2. Draw the object as an arrow in front of the mirror.
3. Draw the image of the object, by using the principle that the image is placed at the same distance behind the mirror that the object is in front of the mirror. The image size is also the same as the object size. shows these first three steps.
4. Place a dot at the point the eye is located.
5. Pick one point on the image and draw the reflected ray that travels to the eye as it sees this point. Remember to add an arrowhead.
6. Draw the incident ray for light traveling from the corresponding point on the object to the mirror, such that the law of reflection is obeyed.
7. Continue for other extreme points on the object (i.e. the tip and base of the arrow). A completed ray diagram is shown in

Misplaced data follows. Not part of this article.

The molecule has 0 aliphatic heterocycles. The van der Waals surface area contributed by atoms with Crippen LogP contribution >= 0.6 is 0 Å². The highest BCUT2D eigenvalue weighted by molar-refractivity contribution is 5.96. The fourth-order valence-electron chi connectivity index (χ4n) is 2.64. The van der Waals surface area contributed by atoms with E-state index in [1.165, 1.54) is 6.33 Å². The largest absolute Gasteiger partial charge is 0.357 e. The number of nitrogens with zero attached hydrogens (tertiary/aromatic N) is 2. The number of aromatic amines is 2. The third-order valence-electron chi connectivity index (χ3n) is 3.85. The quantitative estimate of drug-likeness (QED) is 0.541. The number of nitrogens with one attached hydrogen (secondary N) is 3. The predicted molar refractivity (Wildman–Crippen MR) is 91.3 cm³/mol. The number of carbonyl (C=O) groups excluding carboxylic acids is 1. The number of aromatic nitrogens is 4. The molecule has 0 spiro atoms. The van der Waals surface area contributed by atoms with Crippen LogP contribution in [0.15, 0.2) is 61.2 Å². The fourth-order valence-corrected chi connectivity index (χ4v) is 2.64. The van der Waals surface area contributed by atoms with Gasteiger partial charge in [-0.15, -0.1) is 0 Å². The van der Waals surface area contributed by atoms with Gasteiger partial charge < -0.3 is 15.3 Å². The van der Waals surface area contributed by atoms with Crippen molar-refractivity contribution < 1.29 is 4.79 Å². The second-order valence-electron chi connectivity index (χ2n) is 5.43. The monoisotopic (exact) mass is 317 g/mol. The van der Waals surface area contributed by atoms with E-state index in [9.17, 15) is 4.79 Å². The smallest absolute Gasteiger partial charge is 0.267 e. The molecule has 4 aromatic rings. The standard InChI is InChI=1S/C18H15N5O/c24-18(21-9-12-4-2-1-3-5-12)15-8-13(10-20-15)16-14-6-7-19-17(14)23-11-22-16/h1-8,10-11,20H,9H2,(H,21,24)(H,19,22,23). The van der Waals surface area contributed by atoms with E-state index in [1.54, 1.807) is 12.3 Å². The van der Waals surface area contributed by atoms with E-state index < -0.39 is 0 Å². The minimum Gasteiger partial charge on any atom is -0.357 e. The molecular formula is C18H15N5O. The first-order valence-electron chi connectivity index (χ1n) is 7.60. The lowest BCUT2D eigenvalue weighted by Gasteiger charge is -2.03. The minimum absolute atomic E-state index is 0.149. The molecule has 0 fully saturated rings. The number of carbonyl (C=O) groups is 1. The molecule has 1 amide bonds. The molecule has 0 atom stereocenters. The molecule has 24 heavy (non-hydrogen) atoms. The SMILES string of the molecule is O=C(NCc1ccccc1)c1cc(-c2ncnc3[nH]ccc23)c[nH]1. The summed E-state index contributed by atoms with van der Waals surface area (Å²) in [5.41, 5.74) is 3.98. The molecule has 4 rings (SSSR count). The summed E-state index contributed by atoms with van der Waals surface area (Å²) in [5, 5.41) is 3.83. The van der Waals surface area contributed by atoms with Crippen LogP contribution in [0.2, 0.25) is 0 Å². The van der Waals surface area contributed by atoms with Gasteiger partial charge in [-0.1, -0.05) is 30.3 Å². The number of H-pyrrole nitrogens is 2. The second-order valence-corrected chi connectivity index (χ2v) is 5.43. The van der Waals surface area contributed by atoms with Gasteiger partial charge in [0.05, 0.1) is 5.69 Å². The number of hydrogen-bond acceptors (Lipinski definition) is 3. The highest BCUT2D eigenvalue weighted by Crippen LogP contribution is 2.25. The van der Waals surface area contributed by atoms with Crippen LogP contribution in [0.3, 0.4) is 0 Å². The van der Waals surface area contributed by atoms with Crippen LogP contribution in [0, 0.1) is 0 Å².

The angle in which a light ray hits the mirror is the same angle in which it will be reflected back. If, for example, a light ray leaves the top of an object travelling parallel to the principal axis, it will hit the mirror at a 0 degree angle, and be reflected back at 0 degrees. When this happens, we say the ray hit the mirror normally. If the light ray hit the object at a 30 degree angle, it will be reflected back at a 30 degree angle.

Image Formation by Spherical Mirrors: Reflection and Sign Conventions

A mirror is a reflective surface that light does not pass through, made by a layer of silver nitrate or aluminium behind piece of glass.

learning objectives

• Distinguish properties of the concave and the convex mirrors

Overview

A mirror is a reflective surface that light does not pass through, but bounces off of and this produces an image. Mirrors are made by putting a thin layer of silver nitrate or aluminium behind a flat piece of glass.